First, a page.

The inevitable debate about whether Roman Polanski should win a best director Oscar for "The Pianist" predictably had nothing to do with the merits of the movie but with the question of whether the academy should reward a man who skipped the country after pleading guilty to having sex with a minor -- as if Oscars, deserved or not, are given for someone's private life instead of their work.
I had hoped the argument would become inconsequential last month after Polanski's victim, now grown, married and with kids of her own, wrote an Op-Ed for the Los Angeles Times saying the award should be decided on the merits of his work and nothing else. She also went on CNN's "Larry King Live" with her lawyer and continued to upset people's preconceptions about how she should react. What may have been most upsetting to the people ready to lynch Polanski was that she didn't conform to the notion that a rape victim is forever destroyed by rape. Admittedly, she is the only person who knows how she suffered, and you'd have to be a fool to think it wasn't horrendous. The literature on what rape victims go through -- among it, memoirs like Alice Sebold's "Lucky" -- speaks to that. But some part of this woman seems to believe that to be destroyed would be to cede power to her rapist.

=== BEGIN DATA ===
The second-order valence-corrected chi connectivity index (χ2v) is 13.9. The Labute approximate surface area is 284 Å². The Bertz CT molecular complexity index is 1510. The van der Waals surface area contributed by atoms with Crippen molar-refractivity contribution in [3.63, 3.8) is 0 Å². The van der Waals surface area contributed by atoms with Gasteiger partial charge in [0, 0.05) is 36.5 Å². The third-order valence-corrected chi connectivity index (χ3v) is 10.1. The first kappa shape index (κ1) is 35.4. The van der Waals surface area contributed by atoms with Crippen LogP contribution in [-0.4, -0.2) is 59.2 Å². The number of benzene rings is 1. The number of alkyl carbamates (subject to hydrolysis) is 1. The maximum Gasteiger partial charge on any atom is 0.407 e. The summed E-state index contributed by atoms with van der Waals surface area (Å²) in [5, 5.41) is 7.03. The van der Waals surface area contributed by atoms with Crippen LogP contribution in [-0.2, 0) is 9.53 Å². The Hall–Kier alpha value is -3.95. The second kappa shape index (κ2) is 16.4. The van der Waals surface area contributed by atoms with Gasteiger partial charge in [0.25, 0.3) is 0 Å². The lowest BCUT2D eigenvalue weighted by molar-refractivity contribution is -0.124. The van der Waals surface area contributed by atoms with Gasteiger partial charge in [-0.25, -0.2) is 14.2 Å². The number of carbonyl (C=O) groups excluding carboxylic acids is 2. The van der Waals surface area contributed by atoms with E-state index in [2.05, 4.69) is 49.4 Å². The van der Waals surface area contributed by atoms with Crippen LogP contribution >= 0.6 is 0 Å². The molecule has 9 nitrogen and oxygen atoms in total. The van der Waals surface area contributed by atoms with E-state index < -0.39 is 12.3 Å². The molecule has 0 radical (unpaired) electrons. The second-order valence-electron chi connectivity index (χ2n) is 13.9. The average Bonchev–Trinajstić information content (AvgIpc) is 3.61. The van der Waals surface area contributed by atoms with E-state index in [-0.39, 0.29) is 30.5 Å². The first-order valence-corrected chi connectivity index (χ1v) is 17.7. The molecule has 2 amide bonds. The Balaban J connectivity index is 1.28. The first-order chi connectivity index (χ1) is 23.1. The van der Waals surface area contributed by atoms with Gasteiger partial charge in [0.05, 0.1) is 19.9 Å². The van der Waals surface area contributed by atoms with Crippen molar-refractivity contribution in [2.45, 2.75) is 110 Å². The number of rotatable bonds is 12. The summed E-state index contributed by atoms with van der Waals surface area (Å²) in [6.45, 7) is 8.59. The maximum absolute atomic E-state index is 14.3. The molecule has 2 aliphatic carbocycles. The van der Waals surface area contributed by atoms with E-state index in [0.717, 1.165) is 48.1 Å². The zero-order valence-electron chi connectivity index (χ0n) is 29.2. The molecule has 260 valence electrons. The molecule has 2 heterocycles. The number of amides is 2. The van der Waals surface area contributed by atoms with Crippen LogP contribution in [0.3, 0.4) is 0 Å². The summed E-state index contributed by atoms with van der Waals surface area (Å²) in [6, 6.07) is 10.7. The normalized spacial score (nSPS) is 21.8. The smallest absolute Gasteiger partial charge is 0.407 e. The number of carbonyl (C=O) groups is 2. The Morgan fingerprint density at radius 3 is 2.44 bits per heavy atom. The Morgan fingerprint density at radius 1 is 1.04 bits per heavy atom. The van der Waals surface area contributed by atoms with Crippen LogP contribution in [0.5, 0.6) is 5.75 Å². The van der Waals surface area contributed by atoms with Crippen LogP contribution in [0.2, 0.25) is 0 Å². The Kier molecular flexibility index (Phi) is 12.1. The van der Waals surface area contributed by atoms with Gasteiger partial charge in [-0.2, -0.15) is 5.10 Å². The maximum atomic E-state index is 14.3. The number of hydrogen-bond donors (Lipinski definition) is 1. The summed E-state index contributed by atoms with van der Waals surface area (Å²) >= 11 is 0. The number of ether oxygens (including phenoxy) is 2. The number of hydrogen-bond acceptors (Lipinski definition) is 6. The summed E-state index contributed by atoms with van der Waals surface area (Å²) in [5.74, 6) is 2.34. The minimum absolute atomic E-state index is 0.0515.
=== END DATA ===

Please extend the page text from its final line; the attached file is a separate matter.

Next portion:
Still, if her insistence that an artist's life should be separate from his work was a mature and nuanced argument, it poses problems when it comes to Roman Polanski. Polanski is the hardest director to use to make the case that a filmmaker's art and life are always separate things. The first film he made after his wife and unborn child were murdered by the Manson family was a version of "Macbeth" in which the slaughtered babies that had always been offstage were right on screen. "The Pianist" is the closest he will come to an autobiographical film, having spent his own childhood hiding from Nazis in Poland; some of the film's incidents -- Nazis using Jews for target practice -- are right out of his autobiography. And, far less comfortably, it seems to me that in "Tess," (which came out just two years after he fled the United States) Polanski treats Alec D'Urberville with a lot more sympathy than Thomas Hardy did, filming D'Urberville's rape of Tess as something close to a seduction. And, before the maturity shown by "The Pianist" and "Death and the Maiden" (his best film before this one), there has always been an easy cruelty to Polanski's movies, a grim satisfaction in the worst, which he has gotten away with because of the awful ways violence has intruded on his life.